Asked by Michele, Manchester, New Hampshire
I have been a vegetarian and long-distance runner for about nine years. I am now wondering if re-introducing meat into my diet will help with recovery after long runs/races and improve my endurance and speed.
If I did begin eating meat again, what can I expect to see in terms of gains regarding running?
Diet and Fitness Expert
Dr. Melina Jampolis
Physician Nutrition Specialist
Hi Michele -- In order to answer your question, I turned to a leading sports nutritionist, Nancy Clark M.S., R.D., author of "The Sports Nutrition Guidebook" and "Nancy Clark's Food Guide for Marathoners." Here is her response along with a few points that I've added in.
Re-introducing meat will help you if:
1. You are iron deficient. Iron deficiency anemia can certainly slow you down and contribute to needless fatigue. It is more common in female athletes due to menstrual blood loss. Your body needs iron to make red blood cells that help transport oxygen from your lungs to your working muscles. Red meat is an excellent source of iron. White meat and seafood are also good sources of iron. While vegan foods, such as spinach, almonds, lentils and tofu offer some iron, the iron from plant foods does not boost iron stores as effectively. Combining plant-based sources of iron with vitamin C rich foods including oranges, grapefruit, strawberries, kiwi, broccoli, tomatoes and green peppers helps increase the absorption of iron.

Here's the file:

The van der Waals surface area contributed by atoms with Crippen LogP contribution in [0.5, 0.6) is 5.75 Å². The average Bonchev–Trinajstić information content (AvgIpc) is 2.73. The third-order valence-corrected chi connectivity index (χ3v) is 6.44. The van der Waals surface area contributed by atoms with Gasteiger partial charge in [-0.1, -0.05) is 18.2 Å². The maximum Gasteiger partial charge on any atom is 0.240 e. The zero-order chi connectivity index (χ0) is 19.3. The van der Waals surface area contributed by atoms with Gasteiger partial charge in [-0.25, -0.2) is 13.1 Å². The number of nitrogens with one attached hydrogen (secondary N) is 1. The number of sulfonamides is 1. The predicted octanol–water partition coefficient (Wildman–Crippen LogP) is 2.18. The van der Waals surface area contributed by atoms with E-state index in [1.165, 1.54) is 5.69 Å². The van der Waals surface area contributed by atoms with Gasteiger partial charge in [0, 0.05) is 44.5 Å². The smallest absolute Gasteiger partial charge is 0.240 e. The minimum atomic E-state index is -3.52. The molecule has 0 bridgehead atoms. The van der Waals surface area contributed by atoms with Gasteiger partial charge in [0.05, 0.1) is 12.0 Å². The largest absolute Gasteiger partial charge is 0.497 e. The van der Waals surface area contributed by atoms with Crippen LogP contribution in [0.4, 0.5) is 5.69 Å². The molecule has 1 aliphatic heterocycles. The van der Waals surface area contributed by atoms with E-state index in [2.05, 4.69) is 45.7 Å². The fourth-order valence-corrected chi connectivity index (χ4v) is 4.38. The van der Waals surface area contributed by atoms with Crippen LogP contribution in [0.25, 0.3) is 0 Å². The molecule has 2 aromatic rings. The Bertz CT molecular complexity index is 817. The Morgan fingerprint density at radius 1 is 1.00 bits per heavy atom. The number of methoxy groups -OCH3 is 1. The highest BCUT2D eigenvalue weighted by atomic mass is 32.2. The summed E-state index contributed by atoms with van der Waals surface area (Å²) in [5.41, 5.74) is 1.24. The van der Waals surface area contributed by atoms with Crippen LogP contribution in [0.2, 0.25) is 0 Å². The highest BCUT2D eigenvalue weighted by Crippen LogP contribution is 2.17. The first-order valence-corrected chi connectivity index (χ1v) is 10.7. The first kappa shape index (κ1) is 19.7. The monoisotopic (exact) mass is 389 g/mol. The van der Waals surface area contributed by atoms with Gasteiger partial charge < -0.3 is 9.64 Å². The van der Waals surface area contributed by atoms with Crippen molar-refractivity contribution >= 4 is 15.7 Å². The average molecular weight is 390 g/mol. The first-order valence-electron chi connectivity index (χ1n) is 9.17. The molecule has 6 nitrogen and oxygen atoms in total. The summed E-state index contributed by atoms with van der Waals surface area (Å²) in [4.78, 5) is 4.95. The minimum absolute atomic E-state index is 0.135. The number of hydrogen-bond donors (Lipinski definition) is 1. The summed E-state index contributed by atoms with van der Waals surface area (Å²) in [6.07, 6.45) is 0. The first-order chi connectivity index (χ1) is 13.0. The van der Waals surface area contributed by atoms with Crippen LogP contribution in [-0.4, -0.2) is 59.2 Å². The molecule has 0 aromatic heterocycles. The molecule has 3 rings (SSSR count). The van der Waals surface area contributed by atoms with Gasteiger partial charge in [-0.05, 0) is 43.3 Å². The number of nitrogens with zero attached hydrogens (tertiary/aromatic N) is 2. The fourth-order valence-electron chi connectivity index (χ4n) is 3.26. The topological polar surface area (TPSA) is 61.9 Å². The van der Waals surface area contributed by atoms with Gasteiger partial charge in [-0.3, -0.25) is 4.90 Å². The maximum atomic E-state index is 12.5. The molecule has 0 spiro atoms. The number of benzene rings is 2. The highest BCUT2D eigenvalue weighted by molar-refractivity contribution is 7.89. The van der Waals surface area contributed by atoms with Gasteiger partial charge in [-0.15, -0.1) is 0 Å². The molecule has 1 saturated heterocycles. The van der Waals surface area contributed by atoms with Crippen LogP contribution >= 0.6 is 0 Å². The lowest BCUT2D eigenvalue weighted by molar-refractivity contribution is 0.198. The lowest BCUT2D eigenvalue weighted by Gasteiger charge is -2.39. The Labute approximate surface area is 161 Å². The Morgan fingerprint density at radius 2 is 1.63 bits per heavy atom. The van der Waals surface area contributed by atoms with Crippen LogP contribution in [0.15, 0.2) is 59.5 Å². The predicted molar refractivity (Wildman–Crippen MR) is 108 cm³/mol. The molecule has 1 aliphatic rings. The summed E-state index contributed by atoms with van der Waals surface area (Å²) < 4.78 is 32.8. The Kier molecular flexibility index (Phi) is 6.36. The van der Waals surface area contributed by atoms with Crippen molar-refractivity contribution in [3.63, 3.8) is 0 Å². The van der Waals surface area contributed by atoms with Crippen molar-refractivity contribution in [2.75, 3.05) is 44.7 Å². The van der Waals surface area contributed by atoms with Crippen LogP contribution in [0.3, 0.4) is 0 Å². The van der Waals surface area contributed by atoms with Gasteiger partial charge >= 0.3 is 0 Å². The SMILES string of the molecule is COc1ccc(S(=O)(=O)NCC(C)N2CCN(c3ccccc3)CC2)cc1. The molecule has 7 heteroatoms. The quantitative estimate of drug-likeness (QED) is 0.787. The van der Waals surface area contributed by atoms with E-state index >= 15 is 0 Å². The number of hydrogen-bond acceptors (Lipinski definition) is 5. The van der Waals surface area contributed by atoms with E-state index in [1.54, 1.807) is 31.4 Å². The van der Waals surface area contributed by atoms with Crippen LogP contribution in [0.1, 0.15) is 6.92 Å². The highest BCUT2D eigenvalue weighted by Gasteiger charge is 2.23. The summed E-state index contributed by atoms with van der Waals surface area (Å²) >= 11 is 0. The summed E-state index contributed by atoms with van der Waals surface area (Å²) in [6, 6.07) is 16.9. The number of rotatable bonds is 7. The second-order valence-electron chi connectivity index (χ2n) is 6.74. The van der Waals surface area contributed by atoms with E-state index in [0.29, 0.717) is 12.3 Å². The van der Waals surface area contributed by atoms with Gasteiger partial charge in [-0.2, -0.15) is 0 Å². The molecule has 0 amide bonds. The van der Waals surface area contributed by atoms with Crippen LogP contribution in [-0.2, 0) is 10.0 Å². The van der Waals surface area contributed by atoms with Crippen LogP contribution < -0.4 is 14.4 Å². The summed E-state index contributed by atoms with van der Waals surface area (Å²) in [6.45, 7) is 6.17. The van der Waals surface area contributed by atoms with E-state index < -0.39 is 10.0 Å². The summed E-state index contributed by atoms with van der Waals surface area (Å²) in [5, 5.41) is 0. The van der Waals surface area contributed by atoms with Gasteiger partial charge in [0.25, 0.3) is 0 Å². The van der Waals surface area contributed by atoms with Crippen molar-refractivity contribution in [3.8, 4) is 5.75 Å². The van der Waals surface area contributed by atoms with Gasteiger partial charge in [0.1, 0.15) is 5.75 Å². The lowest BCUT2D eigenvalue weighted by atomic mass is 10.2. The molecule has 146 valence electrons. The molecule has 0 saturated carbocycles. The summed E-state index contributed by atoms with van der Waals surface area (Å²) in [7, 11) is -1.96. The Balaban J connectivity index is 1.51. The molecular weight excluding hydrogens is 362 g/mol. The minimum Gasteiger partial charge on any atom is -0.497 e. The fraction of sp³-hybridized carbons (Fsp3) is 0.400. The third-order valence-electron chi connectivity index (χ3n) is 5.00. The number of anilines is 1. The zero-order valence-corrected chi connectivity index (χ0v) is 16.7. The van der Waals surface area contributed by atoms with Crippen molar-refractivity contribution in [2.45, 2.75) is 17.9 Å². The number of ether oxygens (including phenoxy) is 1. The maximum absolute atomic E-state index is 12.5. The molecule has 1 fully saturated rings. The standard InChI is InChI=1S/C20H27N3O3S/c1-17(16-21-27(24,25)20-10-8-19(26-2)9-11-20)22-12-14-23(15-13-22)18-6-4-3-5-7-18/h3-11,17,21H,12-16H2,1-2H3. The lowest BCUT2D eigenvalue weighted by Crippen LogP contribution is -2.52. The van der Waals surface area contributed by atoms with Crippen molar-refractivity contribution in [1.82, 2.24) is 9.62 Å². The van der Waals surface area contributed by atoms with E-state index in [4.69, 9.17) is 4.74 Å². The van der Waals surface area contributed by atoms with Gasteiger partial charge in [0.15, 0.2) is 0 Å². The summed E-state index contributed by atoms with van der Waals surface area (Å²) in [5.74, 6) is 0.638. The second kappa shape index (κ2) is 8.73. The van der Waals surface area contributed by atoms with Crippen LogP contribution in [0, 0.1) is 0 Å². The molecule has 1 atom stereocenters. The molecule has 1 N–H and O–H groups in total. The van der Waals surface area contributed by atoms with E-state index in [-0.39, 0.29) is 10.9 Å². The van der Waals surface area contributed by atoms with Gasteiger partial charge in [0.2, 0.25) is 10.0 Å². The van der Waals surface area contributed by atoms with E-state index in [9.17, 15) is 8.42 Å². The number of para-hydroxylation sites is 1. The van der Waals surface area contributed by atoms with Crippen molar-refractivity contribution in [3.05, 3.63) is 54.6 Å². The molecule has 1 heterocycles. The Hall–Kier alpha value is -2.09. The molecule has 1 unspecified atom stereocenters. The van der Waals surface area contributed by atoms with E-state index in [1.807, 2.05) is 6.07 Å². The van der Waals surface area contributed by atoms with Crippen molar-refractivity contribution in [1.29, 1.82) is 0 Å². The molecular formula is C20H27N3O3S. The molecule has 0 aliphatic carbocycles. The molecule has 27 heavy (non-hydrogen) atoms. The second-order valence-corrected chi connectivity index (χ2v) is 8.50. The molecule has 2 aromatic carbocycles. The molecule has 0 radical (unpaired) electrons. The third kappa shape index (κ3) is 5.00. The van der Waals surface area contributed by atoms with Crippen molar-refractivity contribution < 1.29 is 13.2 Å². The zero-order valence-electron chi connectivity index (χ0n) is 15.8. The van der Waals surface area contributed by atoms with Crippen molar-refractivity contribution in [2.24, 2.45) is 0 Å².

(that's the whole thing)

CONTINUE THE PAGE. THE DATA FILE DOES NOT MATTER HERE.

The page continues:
To assess your iron status, I recommend you talk with your doctor about getting your blood tested for serum ferritin. This will let you know if your iron stores are depleted. If so, depleted iron stores will hurt your performance. You'll notice a big improvement when you both eat red meat and take iron pills (supplements are usually necessary to get out of the iron-deficient status but usually do not need to be consumed long term). If you take iron supplements, make sure to take them separately from calcium supplements, which can interfere with their absorption.
2. You are protein deficient.
Sometimes vegetarians eat too little plant protein; this hinders recovery from hard exercise. Each time you exercise, you create tiny bits of muscle damage. Protein is involved in the repair and growth of muscles. You'll get more from your workouts if your muscles can grow to their potential.
Red meat (and white meat) are also sources of natural creatine. Vegan athletes tend to have lower creatine stores than athletes who eat meat. Creatine assists with recovery from repeated hard exercise. Hence, you might find your recovery better from track workouts and weight lifting.
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